Sometimes, if not always, we get huge amount of literature to review or we just simple want to keep our scope broader than we probably need just to be on the safe hand or to integrate our research with wider stands of literature. But how to handle tons of literature within which some are bound together in a certain way but deviating in another.
Reading all without taking notes an with a hope that you will remember all does not help at all. You can keep well some certain content in mind but with each increasing number of new reading, the marginal utility of your reading will decrease. Highlighting some printed papers might help but then you cannot print all – there are usually some that you just want to simply skim only to return when something catches you, and printing is costly and not environmentally friendly, of course. You also sometimes might get some old hard copy books that making copy could also be disastrously difficult or damage them. Aware of this, many people take notes. But the devil is hidden here. Taking handwritten notes might also end up with tons of papers. Some prefer also to put some notes on the edges of papers however facing space limitation. Sometimes we might need to simply key points of what we read, other times full quotations might be useful.
It is just another problem when your notes are helpful but you need to find that paper or book to find the exact page number or numbers for reference.
Here we are sharing with you one method deployed by our research-experts to handle large amount of literature. It is simple and does not require you to have any special software installed in your computer.
What we need for a good literature review can be classified in three general categories:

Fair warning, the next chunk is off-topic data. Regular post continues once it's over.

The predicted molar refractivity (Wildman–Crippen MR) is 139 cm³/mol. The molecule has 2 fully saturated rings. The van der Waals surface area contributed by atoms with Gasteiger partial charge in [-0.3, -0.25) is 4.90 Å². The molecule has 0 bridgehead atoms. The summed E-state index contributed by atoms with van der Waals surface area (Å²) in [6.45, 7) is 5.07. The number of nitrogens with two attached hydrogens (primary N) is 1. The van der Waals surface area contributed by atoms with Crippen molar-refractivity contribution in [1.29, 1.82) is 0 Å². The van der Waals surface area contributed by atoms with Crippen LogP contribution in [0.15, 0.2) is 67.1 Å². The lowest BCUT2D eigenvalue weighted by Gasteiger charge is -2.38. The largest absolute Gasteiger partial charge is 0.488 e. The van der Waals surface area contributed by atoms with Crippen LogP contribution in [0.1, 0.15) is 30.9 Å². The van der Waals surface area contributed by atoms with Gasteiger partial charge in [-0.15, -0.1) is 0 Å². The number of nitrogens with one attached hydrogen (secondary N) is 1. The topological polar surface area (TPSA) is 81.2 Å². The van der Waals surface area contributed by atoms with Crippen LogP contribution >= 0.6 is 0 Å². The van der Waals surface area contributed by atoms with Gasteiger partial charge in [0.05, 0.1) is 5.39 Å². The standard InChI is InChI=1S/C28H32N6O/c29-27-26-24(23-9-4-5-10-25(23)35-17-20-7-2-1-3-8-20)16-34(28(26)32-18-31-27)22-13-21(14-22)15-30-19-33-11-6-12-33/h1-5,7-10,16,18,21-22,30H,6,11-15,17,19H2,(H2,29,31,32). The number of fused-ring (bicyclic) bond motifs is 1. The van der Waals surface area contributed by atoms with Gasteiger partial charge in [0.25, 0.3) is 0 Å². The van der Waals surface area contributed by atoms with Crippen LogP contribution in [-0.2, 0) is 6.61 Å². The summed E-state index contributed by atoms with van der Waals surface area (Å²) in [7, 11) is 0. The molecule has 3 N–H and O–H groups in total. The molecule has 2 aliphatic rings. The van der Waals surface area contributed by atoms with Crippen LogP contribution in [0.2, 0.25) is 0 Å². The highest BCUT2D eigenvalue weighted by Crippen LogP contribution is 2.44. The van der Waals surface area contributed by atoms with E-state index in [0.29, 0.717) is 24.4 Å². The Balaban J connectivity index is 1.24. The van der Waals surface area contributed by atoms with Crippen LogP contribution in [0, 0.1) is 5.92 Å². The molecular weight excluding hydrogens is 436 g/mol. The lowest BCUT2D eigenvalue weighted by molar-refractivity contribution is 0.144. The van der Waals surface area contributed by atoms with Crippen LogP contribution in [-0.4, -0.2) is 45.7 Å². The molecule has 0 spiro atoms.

1) Essence summarized in few key points;
3) Ideas that come to your mind while you are reading – how to link a certain point to another point you read before or how to interpret it;
4) Exact page numbers for reference;
5) Grouping your readings;
6) Identify other sources.
Here we go.
1) generally classify your literature into groups based on their titles and content. Make an order for reading.
2) give up taking handwritten notes. This will save a lot of time and make life easier for you (and also others). Create a single doc file in your computer and make a bibliography of all your reading you have identified.
3) start reading in the order you identified before.
4) write down exactly in a new paragraph every paragraph or sentence that you think is important for your research. Sometimes you might write down tons of paragraphs from one chapter or just a single sentence;
5) put the page number in the end of each paragraph in your notes;
6) put a comment on each paragraph through insert a comment function.
7) number all your paragraphs in the file.
8) as you take notes, try to codify each paragraph in your notes according to how you will be using it – your comment: For instance, if the paragraph is about the classic organization theories, codify it as CLORTH. Put the same code in the end of each paragraph related with classic organization theories. Highlight the codes in different colours. You might need to codify a much narrower topic such as small group organizations SMGROR. Thus, you might have more than one code for each paragraph.Try to stick to no more than 10-12 codes;
9) When you insert a new code, quickly scan if some of previous paragraphs could be related with that;
10) Make a list of all your codes in the end of the file or in a separate file.
In the end, it will make it easier for you to develop your first draft and establish better (detailed and more) connection among many books and papers you read. To make your draft, group all your codes start by searching for each code through “Ctrl+F” function and identify all related paragraphs. Then, group them according to your ideas about your chapters, sub-chapters and lower units. Once it is ready, start searching your codes for each unit, copy-paste the quotations or key points as well as your comments in a new file and start working on them.